Electronic Thesis and Dissertation Repository

Degree

Master of Engineering Science

Program

Mechanical and Materials Engineering

Supervisor

Robert. J. Klassen

Abstract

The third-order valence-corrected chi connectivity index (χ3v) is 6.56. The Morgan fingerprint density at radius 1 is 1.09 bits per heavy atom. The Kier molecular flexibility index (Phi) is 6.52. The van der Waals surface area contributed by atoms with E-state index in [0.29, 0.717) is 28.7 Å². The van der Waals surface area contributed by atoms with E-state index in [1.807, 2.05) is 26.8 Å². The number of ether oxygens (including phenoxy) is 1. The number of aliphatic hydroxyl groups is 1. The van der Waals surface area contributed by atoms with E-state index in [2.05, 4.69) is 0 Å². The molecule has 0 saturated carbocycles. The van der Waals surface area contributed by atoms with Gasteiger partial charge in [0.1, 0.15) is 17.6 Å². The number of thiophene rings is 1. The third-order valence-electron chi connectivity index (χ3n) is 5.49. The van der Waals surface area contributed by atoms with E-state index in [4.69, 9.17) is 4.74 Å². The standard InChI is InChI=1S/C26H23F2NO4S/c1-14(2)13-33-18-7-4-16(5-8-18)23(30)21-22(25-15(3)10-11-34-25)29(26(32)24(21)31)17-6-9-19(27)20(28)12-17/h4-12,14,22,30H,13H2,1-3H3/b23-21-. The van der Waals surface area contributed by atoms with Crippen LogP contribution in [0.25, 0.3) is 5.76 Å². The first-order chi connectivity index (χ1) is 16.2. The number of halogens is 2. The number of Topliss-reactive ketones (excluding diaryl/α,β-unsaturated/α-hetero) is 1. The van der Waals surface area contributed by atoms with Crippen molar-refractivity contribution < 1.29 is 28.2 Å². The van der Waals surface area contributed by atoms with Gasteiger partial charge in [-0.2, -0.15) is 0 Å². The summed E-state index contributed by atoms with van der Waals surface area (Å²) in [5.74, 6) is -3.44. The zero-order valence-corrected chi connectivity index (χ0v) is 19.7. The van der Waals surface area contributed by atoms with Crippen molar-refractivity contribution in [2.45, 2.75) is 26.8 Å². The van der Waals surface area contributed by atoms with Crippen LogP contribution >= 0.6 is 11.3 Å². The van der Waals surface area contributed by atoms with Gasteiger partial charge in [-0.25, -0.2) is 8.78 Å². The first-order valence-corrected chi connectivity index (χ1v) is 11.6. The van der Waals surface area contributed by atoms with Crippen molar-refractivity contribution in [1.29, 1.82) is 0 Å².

In this thesis, we present nano-indentation measurements performed to quantify the increase in hardness as a result of He+ and Fe4+ implantation in both Inconel 800H and AISI 310 alloys. After annealing, the softening rate of He+ and Fe4+ implanted samples were compared, and it is found that Ni can slow the helium diffusion. Thermal activation energy Q characterizing this process was similar to the computed thermal activation energy QHe for interstitial helium diffusion within pure nickel. Indentation hardness tests were also performed at various indentation strain rates, to further study the effect of implanted helium as an obstacle to plastic deformation. It was observed, for both AISI 310 and Inconel 800H, the strain rate sensitivity m decreases, and the activation volume V* increases significantly after annealing. This suggests that helium defects (voids or bubbles) within the metal become more stable with annealing, as they tend to form bigger bubbles in the grain boundaries.